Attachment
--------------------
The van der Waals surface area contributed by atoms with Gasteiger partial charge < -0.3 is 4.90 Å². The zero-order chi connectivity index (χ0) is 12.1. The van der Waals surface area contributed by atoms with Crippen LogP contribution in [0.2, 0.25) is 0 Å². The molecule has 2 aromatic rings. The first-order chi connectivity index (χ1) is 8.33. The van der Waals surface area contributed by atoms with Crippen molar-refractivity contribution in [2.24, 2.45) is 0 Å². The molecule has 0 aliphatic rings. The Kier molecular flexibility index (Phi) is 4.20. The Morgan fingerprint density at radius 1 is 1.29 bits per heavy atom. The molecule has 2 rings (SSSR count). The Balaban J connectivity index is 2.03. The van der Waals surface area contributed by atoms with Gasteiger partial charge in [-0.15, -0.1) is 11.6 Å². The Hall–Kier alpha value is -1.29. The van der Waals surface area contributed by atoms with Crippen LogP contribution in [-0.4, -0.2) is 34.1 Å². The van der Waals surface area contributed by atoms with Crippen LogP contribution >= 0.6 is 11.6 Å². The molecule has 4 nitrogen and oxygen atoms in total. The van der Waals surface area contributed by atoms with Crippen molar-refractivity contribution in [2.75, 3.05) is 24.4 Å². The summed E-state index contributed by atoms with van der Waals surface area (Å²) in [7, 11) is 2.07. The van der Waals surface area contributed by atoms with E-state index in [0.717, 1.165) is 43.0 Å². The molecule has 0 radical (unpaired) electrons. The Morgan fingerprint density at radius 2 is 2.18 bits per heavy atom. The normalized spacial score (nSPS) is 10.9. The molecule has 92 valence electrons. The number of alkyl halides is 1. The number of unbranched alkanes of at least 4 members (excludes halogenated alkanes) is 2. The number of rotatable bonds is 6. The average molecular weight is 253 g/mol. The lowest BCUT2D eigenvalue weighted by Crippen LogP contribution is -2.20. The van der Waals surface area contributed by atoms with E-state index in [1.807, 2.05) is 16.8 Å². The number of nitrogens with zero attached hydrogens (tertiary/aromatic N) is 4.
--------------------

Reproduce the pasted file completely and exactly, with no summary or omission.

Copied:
The van der Waals surface area contributed by atoms with Gasteiger partial charge < -0.3 is 4.90 Å². The zero-order chi connectivity index (χ0) is 12.1. The van der Waals surface area contributed by atoms with Crippen LogP contribution in [0.2, 0.25) is 0 Å². The molecule has 2 aromatic rings. The first-order chi connectivity index (χ1) is 8.33. The van der Waals surface area contributed by atoms with Crippen molar-refractivity contribution in [2.24, 2.45) is 0 Å². The molecule has 0 aliphatic rings. The Kier molecular flexibility index (Phi) is 4.20. The Morgan fingerprint density at radius 1 is 1.29 bits per heavy atom. The molecule has 2 rings (SSSR count). The Balaban J connectivity index is 2.03. The van der Waals surface area contributed by atoms with Gasteiger partial charge in [-0.15, -0.1) is 11.6 Å². The Hall–Kier alpha value is -1.29. The van der Waals surface area contributed by atoms with Crippen LogP contribution in [-0.4, -0.2) is 34.1 Å². The van der Waals surface area contributed by atoms with Crippen LogP contribution >= 0.6 is 11.6 Å². The molecule has 4 nitrogen and oxygen atoms in total. The van der Waals surface area contributed by atoms with Crippen molar-refractivity contribution in [2.75, 3.05) is 24.4 Å². The summed E-state index contributed by atoms with van der Waals surface area (Å²) in [7, 11) is 2.07. The van der Waals surface area contributed by atoms with E-state index in [0.717, 1.165) is 43.0 Å². The molecule has 0 radical (unpaired) electrons. The Morgan fingerprint density at radius 2 is 2.18 bits per heavy atom. The normalized spacial score (nSPS) is 10.9. The molecule has 92 valence electrons. The number of alkyl halides is 1. The number of unbranched alkanes of at least 4 members (excludes halogenated alkanes) is 2. The number of rotatable bonds is 6. The average molecular weight is 253 g/mol. The lowest BCUT2D eigenvalue weighted by Crippen LogP contribution is -2.20. The van der Waals surface area contributed by atoms with E-state index in [1.807, 2.05) is 16.8 Å². The number of nitrogens with zero attached hydrogens (tertiary/aromatic N) is 4.